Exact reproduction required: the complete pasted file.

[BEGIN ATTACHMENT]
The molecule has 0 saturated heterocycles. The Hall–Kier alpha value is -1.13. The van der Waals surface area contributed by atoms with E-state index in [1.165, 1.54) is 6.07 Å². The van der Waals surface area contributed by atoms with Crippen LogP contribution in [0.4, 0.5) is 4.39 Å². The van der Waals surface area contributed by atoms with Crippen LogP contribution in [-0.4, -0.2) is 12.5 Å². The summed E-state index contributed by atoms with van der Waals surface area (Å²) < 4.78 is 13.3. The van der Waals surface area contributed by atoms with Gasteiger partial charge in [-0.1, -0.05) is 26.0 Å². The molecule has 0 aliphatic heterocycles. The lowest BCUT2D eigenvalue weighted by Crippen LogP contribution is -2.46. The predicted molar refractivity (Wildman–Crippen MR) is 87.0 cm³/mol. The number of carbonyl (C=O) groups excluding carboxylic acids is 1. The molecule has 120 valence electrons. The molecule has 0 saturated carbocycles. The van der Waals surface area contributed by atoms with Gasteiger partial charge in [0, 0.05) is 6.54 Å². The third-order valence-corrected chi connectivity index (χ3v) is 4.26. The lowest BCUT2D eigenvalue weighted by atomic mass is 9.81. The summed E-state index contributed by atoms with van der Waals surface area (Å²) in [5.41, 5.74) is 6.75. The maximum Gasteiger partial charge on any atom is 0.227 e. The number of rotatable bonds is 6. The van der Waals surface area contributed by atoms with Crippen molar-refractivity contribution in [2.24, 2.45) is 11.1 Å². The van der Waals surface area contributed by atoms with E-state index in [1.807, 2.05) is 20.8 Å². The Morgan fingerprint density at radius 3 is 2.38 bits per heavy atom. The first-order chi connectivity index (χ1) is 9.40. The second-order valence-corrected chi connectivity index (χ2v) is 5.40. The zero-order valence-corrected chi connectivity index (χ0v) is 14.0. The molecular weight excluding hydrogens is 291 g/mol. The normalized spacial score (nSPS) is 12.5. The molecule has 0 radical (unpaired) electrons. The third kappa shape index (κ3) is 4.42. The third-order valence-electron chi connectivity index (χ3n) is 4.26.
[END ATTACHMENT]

The molecule has 0 saturated heterocycles. The Hall–Kier alpha value is -1.13. The van der Waals surface area contributed by atoms with E-state index in [1.165, 1.54) is 6.07 Å². The van der Waals surface area contributed by atoms with Crippen LogP contribution in [0.4, 0.5) is 4.39 Å². The van der Waals surface area contributed by atoms with Crippen LogP contribution in [-0.4, -0.2) is 12.5 Å². The summed E-state index contributed by atoms with van der Waals surface area (Å²) < 4.78 is 13.3. The van der Waals surface area contributed by atoms with Gasteiger partial charge in [-0.1, -0.05) is 26.0 Å². The molecule has 0 aliphatic heterocycles. The lowest BCUT2D eigenvalue weighted by Crippen LogP contribution is -2.46. The predicted molar refractivity (Wildman–Crippen MR) is 87.0 cm³/mol. The number of carbonyl (C=O) groups excluding carboxylic acids is 1. The molecule has 120 valence electrons. The molecule has 0 saturated carbocycles. The van der Waals surface area contributed by atoms with Gasteiger partial charge in [0, 0.05) is 6.54 Å². The third-order valence-corrected chi connectivity index (χ3v) is 4.26. The lowest BCUT2D eigenvalue weighted by atomic mass is 9.81. The summed E-state index contributed by atoms with van der Waals surface area (Å²) in [5.41, 5.74) is 6.75. The maximum Gasteiger partial charge on any atom is 0.227 e. The number of rotatable bonds is 6. The van der Waals surface area contributed by atoms with Crippen molar-refractivity contribution in [2.24, 2.45) is 11.1 Å². The van der Waals surface area contributed by atoms with E-state index in [1.807, 2.05) is 20.8 Å². The Morgan fingerprint density at radius 3 is 2.38 bits per heavy atom. The first-order chi connectivity index (χ1) is 9.40. The second-order valence-corrected chi connectivity index (χ2v) is 5.40. The zero-order valence-corrected chi connectivity index (χ0v) is 14.0. The molecular weight excluding hydrogens is 291 g/mol. The normalized spacial score (nSPS) is 12.5. The molecule has 0 radical (unpaired) electrons. The third kappa shape index (κ3) is 4.42. The third-order valence-electron chi connectivity index (χ3n) is 4.26.